Spanish soccer club Valencia is poised to finalize a milestone deal with Puma, renewing its contract with the manufacturer until at least 2029 and extending its relationship to a decade—making it the team’s longest-standing kit alliance in recent history.
Despite narrowly avoiding relegation last season and being some distance away from Champions League qualification, Valencia is set to earn more money from the new deal than the current 2019-2024 contract. Valencia’s marketing and commercial director, Jorge García, helped drive the fresh agreement.
The partnership won’t be the most lucrative nor long-lasting in La Liga. For example, giants Barcelona and Real Madrid’s work, with Adidas and Nike respectively, predates this century. Barcelona initially agreed its considerable earnings with Nike—supposedly up €155 million ($165 million) per year since 2018—back in 2016. Los Blancos rivaled those numbers in 2019, reportedly inking a total €1.1 billion ($1.2 billion) deal running until 2028.
Still, the extension will be a revenue-booster for Valencia. Puma is not the most prominent supplier. Yet, it has ties with at least one high-profile club from each other top division: Manchester City in England’s Premier League, Borussia Dortmund in Germany’s Bundesliga, AC Milan in Italy’s Serie A, and Marseille in France’s Ligue 1.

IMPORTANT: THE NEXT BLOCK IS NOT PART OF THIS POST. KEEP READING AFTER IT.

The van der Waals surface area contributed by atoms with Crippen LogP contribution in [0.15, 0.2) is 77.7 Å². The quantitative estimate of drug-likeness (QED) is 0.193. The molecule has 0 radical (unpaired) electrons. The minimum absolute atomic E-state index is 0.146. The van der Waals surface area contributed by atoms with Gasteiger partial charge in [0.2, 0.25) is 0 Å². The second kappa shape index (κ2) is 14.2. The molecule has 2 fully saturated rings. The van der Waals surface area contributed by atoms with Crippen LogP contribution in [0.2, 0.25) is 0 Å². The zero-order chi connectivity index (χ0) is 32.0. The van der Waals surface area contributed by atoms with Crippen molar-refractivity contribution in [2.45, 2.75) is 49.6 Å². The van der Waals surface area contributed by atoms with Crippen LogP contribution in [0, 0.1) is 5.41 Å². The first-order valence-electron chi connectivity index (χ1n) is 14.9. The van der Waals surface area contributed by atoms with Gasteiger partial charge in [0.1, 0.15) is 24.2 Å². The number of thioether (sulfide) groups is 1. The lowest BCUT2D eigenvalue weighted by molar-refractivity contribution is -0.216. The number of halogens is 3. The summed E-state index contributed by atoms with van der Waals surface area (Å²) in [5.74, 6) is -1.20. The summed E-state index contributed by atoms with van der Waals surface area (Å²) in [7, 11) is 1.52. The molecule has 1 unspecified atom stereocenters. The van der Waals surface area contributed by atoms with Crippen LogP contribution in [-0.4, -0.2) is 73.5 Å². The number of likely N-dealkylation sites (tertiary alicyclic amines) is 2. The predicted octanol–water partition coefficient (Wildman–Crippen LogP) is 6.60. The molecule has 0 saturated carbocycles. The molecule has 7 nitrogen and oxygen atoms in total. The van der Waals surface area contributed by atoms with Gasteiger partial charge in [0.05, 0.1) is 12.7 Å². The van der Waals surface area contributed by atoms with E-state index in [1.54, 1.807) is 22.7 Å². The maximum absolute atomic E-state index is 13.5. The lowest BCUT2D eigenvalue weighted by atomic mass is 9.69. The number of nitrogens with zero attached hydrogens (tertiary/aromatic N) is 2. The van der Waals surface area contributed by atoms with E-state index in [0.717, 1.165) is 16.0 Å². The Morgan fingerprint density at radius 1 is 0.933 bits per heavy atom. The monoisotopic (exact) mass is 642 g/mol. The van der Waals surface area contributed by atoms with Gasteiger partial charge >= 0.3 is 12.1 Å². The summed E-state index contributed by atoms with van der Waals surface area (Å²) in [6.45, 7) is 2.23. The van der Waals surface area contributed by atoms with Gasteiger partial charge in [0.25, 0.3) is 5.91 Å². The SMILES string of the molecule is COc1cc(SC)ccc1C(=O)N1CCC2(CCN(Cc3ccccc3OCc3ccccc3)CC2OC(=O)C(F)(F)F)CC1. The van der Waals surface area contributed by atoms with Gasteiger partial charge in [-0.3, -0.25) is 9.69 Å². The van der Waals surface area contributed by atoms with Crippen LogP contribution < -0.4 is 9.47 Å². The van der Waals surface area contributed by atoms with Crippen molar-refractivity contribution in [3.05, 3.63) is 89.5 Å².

Valencia also plans on opening a Puma megastore inside the proposed Nou Mestalla stadium, a project that has fallen by the wayside since construction started in 2007. Noise from the club suggests there are now enough funds to complete the job.
Conveniently, jersey sales may be on the upward curve; Valencia says it made €1.2 million ($1.3 million) net from official shirts in August, up from €1 million ($1.1 million) last year. The general trend in Spanish top-flight soccer is that upgraded stadiums can draw significant income in the long term, not only from more ticket sales but events and these sellable goods, too.
Puma has employed some innovative marketing strategies since joining forces with Valencia, such as transforming bus stops around the city into mini stadium dugouts from the present century-old Mestalla ground—amongst the grandest soccer venues in the country. During the Covid-19 crisis, it presented local health professionals with official jerseys and has done the same with children in hospitals.
A popular ploy when manufacturers design club kits, Puma has aimed to reflect the place’s imagery and history in recent shirt designs. So far, Puma’s Valencia jersey creations have incorporated details referring to the city street map, painter Joaquín Sorolla, Mediterranean-themed beach dunes, and oranges from the destination’s central market.
On the grass, coach Rubén Baraja’s charges have begun this campaign well, winning three league matches—notably a 3-0 victory against Atlético Madrid—and losing two as they strive to improve on last season’s wobbles. Following a transfer window that saw the club spend a little over €10 million ($11 million) on defender Cenk Özkacar and midfielder Pepelu, ex-Valencia star Baraja is getting the most from his young squad.
The deal with Puma may not directly affect its fortunes in games. But having the commercial side sewn up can only be beneficial from a Valencia standpoint.